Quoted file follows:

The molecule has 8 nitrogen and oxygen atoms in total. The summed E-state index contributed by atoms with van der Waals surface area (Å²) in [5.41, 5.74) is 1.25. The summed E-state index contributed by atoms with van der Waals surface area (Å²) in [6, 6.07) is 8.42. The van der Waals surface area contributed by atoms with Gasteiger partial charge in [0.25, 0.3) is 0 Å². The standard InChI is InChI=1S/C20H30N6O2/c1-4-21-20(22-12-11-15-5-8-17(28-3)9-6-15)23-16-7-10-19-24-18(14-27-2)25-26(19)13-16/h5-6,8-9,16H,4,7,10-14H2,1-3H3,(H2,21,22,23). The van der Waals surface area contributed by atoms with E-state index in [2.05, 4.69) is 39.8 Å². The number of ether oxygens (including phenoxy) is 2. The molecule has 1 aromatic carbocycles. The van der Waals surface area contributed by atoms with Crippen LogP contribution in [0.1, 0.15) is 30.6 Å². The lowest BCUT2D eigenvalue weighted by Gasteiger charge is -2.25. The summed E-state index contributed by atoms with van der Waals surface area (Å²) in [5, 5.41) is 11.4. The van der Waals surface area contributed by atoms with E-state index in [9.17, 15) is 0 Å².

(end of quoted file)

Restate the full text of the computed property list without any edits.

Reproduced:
The molecule has 8 nitrogen and oxygen atoms in total. The summed E-state index contributed by atoms with van der Waals surface area (Å²) in [5.41, 5.74) is 1.25. The summed E-state index contributed by atoms with van der Waals surface area (Å²) in [6, 6.07) is 8.42. The van der Waals surface area contributed by atoms with Gasteiger partial charge in [0.25, 0.3) is 0 Å². The standard InChI is InChI=1S/C20H30N6O2/c1-4-21-20(22-12-11-15-5-8-17(28-3)9-6-15)23-16-7-10-19-24-18(14-27-2)25-26(19)13-16/h5-6,8-9,16H,4,7,10-14H2,1-3H3,(H2,21,22,23). The van der Waals surface area contributed by atoms with E-state index in [2.05, 4.69) is 39.8 Å². The number of ether oxygens (including phenoxy) is 2. The molecule has 1 aromatic carbocycles. The van der Waals surface area contributed by atoms with Crippen LogP contribution in [0.1, 0.15) is 30.6 Å². The lowest BCUT2D eigenvalue weighted by Gasteiger charge is -2.25. The summed E-state index contributed by atoms with van der Waals surface area (Å²) in [5, 5.41) is 11.4. The van der Waals surface area contributed by atoms with E-state index in [9.17, 15) is 0 Å².